The following is a piece written by local professional MMA fighter Jake Whitfield (3-1) www.trianglejj.com:
First of all, for better or for worse, Eddie Bravo is a legend. No grappler has sold more books or influenced more novice grapplers in the last five years. But why? Because he knows how to market himself. Because he has friends in influential places. And because he won one match in the summer of 2003.
Going into the 2003 edition of the Abu Dhabi Combat Club World Submission Wrestling Championship, few people knew who Eddie Bravo was. Those who did know him, knew him more as a commentator for Pride and King of the Cage than for his abilities on the mat. The 65 kg and under division in ADCC is a notoriously difficult division, partially due to the depth of talent... And partially due to one competitor named Gracie.
Royler Gracie is a legend. A true legend. Gracie Magazine, the only magazine dedicated purely to jiu-jitsu, named Royler the best of the decade in the 1990s. Royler began competing as a black belt in the late 1980s. He won every title in jiu-jitsu including the Atlantico Sul and the Company Cup (the forerunners to today's tournaments). He was a Brazilian National Champion. He was a Pan American Champion. He was the first Featherweight World Champion, a title that he would repeat for three more years. In 1997, he placed third in the Absolute Division of the World Championships. And he was the undisputed king of Abu Dhabi. Royler was the under 65 kg champion of ADCC in 1999, 2000, and 2001 and held a perfect 12-0 record going into the 2003 event.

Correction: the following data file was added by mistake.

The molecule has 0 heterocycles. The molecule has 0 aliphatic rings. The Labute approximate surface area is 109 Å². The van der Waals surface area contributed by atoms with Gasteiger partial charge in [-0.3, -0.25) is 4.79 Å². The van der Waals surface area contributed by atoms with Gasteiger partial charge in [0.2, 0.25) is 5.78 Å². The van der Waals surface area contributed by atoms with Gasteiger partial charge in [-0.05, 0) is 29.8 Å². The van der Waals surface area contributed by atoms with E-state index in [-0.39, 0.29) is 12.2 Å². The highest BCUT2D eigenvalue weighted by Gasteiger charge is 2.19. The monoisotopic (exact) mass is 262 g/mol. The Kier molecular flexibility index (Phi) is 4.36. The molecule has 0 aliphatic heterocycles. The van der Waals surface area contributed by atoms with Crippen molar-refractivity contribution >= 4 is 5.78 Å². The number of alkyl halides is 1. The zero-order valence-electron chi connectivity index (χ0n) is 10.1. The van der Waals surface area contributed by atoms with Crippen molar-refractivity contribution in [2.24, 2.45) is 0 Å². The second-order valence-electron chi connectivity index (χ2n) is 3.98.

More after the jump: